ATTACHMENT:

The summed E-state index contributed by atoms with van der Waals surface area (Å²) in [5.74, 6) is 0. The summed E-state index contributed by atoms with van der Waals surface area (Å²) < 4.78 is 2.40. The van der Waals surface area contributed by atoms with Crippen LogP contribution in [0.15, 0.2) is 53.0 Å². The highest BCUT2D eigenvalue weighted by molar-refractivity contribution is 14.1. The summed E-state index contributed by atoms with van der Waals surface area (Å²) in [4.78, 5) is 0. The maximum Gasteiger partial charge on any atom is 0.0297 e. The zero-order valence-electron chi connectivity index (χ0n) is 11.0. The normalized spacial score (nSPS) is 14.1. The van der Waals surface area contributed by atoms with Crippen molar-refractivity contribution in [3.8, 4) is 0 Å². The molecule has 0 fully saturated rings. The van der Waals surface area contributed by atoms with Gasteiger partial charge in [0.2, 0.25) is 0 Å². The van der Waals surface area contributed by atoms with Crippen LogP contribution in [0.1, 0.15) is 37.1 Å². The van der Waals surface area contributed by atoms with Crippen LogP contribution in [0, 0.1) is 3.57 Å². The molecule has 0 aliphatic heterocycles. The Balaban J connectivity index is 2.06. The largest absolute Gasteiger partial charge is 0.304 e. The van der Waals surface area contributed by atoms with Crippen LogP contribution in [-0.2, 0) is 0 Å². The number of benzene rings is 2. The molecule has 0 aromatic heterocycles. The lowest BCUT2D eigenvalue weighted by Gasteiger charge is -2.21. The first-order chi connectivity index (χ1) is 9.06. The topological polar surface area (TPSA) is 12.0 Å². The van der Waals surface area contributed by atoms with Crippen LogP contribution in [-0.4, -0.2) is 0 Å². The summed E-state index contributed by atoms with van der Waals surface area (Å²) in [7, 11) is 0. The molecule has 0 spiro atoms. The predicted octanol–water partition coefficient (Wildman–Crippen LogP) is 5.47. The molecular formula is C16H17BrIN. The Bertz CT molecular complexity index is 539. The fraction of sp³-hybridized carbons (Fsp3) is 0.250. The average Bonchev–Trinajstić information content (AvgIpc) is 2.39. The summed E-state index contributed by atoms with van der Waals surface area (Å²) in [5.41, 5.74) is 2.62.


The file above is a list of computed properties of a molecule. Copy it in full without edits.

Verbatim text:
The summed E-state index contributed by atoms with van der Waals surface area (Å²) in [5.74, 6) is 0. The summed E-state index contributed by atoms with van der Waals surface area (Å²) < 4.78 is 2.40. The van der Waals surface area contributed by atoms with Crippen LogP contribution in [0.15, 0.2) is 53.0 Å². The highest BCUT2D eigenvalue weighted by molar-refractivity contribution is 14.1. The summed E-state index contributed by atoms with van der Waals surface area (Å²) in [4.78, 5) is 0. The maximum Gasteiger partial charge on any atom is 0.0297 e. The zero-order valence-electron chi connectivity index (χ0n) is 11.0. The normalized spacial score (nSPS) is 14.1. The van der Waals surface area contributed by atoms with Crippen molar-refractivity contribution in [3.8, 4) is 0 Å². The molecule has 0 fully saturated rings. The van der Waals surface area contributed by atoms with Gasteiger partial charge in [0.2, 0.25) is 0 Å². The van der Waals surface area contributed by atoms with Crippen LogP contribution in [0.1, 0.15) is 37.1 Å². The van der Waals surface area contributed by atoms with Crippen LogP contribution in [0, 0.1) is 3.57 Å². The molecule has 0 aliphatic heterocycles. The Balaban J connectivity index is 2.06. The largest absolute Gasteiger partial charge is 0.304 e. The van der Waals surface area contributed by atoms with Crippen LogP contribution in [-0.2, 0) is 0 Å². The number of benzene rings is 2. The molecule has 0 aromatic heterocycles. The lowest BCUT2D eigenvalue weighted by Gasteiger charge is -2.21. The first-order chi connectivity index (χ1) is 9.06. The topological polar surface area (TPSA) is 12.0 Å². The van der Waals surface area contributed by atoms with Crippen LogP contribution in [-0.4, -0.2) is 0 Å². The summed E-state index contributed by atoms with van der Waals surface area (Å²) in [7, 11) is 0. The molecule has 0 spiro atoms. The predicted octanol–water partition coefficient (Wildman–Crippen LogP) is 5.47. The molecular formula is C16H17BrIN. The Bertz CT molecular complexity index is 539. The fraction of sp³-hybridized carbons (Fsp3) is 0.250. The average Bonchev–Trinajstić information content (AvgIpc) is 2.39. The summed E-state index contributed by atoms with van der Waals surface area (Å²) in [5.41, 5.74) is 2.62.